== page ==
claimed policy and purpose of the majority
were believed by him to be "in disregard of
the traditions of the national Democracy, as
well as of the frequently expressed and well
known ideas of our own New York Democ
"I shall not presume to suggest to any
one how he should exercise his privilege of
voting," says Mr. Belmont. "My own con
clusion is definite and fixed. It is to vote the
electoral ticket, which I hope will be in the
fleld, standing for a Democratic candidate for
president in whose unflinching courage and
loyalty to the gold unit of value as pre
scribed by the law of 1873, and to Demo
cratic principles I can have the most im
He points out that the next legislature in
this state will elect a senator, and suggests
that the same conditions apply to the elec
tion of members of the legislature as con
gressmen and president.
BRYAN STANDS PAT.
He Will Not Accept Without Mr.
ST. LOUIS, July 24.— The Bryan leaders of
the convention consulted all the evening con
cerning the telegrams which have passed be
tween Candidate Bryan and Chairman Jones, of
-the Democratic national committee, and which
are in the possession of Tom Patterson and
are to be used when the Bryan* leaders deem
best. Many Bryan men have been informed
of the substance of the dispatches and have
been much disturbed about them, as they fear
that Bryan's determination not to accept the
nomination unless Sewall is also nominated I
will not be reconsidered. The reason given by
those who urged that the telegrams be not '
read tonight was that the temper of the dele- I
gates was such that an announcement of that !
kind might result in splitting the convention i
before anything could be done to stay the '
storm which would surely follow. It was said
by one of the silver leaders that the telegrams
would be made public some time, but it was
considered the wiser policy not to give them i
out previous to the selection of a candidate for i
vice president, as it would have the appear- I
ance of attempting to force upon the conven- '
tion a candidate for vice president to whom !
the majority were evidently very' much op- I
PALMER AND WILSON.
It Is tlie Ticket That West Virginia
W T ould Approve.
CHARLESTOWN, W. Va., July 24.-^Gold
standard Democrats here, who were not repre
sented at Chicago, today, were communicated
with and pledged a delegation to the national
Democratic convention in September. Com
munications were sent out over the state to
gold standard Democrats and the concensus of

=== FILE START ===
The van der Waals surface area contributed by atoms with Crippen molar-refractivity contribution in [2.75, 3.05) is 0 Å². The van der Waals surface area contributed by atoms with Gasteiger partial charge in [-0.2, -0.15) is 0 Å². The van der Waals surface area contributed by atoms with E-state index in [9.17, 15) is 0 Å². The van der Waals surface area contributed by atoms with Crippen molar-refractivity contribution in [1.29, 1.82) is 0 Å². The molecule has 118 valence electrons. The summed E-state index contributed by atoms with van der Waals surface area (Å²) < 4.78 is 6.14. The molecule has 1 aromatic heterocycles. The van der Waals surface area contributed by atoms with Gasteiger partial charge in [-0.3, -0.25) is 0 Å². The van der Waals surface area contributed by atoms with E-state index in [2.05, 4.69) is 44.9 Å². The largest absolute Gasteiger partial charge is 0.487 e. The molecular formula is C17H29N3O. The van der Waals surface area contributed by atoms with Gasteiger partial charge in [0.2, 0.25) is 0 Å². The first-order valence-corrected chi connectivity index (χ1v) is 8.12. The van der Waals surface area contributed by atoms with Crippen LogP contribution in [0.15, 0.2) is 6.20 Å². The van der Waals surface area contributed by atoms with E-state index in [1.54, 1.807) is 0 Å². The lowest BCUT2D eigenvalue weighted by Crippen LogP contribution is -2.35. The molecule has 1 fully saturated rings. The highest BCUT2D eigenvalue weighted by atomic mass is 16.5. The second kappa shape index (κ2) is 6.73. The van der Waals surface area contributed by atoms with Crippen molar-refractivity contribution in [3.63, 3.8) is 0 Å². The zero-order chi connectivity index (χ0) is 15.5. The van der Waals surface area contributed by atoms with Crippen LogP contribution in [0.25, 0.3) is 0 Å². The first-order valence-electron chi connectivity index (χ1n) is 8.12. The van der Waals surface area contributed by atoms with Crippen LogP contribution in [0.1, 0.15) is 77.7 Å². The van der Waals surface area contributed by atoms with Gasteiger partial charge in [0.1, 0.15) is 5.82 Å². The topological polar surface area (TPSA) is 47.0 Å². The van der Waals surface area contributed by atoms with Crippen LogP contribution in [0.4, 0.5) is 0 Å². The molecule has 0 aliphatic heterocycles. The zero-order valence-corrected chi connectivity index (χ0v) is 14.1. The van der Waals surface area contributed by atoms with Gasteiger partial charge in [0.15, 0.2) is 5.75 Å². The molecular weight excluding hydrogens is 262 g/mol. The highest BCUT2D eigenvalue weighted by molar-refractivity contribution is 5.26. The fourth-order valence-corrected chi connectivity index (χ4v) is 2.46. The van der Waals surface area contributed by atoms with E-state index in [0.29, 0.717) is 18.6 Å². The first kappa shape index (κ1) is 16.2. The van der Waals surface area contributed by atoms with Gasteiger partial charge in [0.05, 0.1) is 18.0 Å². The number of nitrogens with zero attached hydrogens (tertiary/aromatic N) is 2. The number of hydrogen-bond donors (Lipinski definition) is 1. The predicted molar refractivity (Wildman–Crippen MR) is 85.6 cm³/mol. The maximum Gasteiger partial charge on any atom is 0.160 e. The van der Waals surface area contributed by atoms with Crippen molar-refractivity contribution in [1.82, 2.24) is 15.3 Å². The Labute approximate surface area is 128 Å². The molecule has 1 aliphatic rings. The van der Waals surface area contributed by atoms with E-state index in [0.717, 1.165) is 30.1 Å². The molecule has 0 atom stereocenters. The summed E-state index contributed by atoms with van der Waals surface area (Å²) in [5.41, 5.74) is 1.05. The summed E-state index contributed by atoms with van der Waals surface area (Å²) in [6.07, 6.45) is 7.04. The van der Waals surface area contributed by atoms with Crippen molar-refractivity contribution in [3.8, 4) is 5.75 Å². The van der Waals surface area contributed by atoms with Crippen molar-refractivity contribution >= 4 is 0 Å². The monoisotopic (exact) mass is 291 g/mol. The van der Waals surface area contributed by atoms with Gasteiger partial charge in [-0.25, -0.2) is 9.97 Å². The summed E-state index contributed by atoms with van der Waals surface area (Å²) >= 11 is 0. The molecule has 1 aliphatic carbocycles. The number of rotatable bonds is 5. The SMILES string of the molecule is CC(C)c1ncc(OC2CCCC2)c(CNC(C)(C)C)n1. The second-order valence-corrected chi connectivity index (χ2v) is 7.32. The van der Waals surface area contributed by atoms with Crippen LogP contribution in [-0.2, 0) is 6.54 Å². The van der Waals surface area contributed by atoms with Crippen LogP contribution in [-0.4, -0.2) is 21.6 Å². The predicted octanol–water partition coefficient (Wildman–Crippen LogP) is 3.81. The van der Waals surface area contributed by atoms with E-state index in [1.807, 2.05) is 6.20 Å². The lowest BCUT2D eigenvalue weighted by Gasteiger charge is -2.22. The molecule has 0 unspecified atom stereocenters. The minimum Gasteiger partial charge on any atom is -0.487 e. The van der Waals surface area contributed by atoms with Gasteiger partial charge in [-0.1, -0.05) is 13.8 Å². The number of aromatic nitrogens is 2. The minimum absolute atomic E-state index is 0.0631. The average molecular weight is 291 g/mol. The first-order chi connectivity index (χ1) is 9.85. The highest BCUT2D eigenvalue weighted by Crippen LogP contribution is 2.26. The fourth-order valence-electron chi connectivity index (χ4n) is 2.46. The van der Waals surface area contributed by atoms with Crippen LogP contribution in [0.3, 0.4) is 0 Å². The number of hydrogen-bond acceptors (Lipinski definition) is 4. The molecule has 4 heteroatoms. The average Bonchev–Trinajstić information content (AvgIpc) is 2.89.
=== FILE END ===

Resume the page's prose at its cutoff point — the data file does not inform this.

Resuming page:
opinion was in favor of putting Postmaster
General Wilson at the head of the gold move
ment in this state. Some want him for vice
president on the ticket with Palmer. It is an
nounced that there will, however, be only one
Democratic state ticket, and there will be no
division on local candidates.
Another Oriental Conipany After
SEATTLE, Wash., July 24.—Follow
ing close in the wake of the Nippon
Yusen Kaisha which announced Seat
tle as its American terminus only a
few days ago, comes the accredited re
port to this city of another Oriental
steamship line, the Toyo Kabushik
Kaisha, which is also seeking Ameri
can connections. The party consists
of Socy Asino, president of the
company, Hokawa, director in the
Oji paper company, near Tokio; Aun- j
giro Tomika, captain in the service of I
the steamship company, and Hiroyuki j
Kobayashi, interpreter for Mr. Asino. '■
The visitors, who represent great '■
wealth, came to the city quitely, spent
the day in making an investigation I
and left for Tacoma. Thence they go j
to Portland for a day, thence to San !
Francisco. From the latter point Asino i
will proceed to London and place con- j
tracts for the construction of twelve !
5.000-ton vessels, to be used on the I
line which will run from the American I
terminus to Tokio and Hong Kong.
The result of the day's investigations,
while nothing definite has been an
nounced, led to a belief that the ter- I
minus will be either • Seattle or Port- I
land. It is though Asino had negotiated |
both with the Dodwell people, operating j
the Northern Pacific steamers out of
Tacoma, and also with the Samuels j
people, who run the Portland-Oriental
line. It was very clear today that if '
Asino could secure control of the North- J
crn Paclflc Steamship company, on his
visit to London, and thereby get rates
as favorably as those granted to the I
Nippon Yusen Kaisha by the Great ]
Northern, he would choose Seattle for j
the terminus. His examination of the I
harbor, location of the city and natnral j
advantages of this place was
satisfactory, if the Portland peo
ple can make a better showing the
prize will undoubtedly fall to them.
Mr. Asino was shown about Seattle by
E. H. Ammidown, president of the
Seattle Power company. His present j
visit is only a preliminary, and an agent ;
of the new steamship company will ;
be sent here a few months hence to !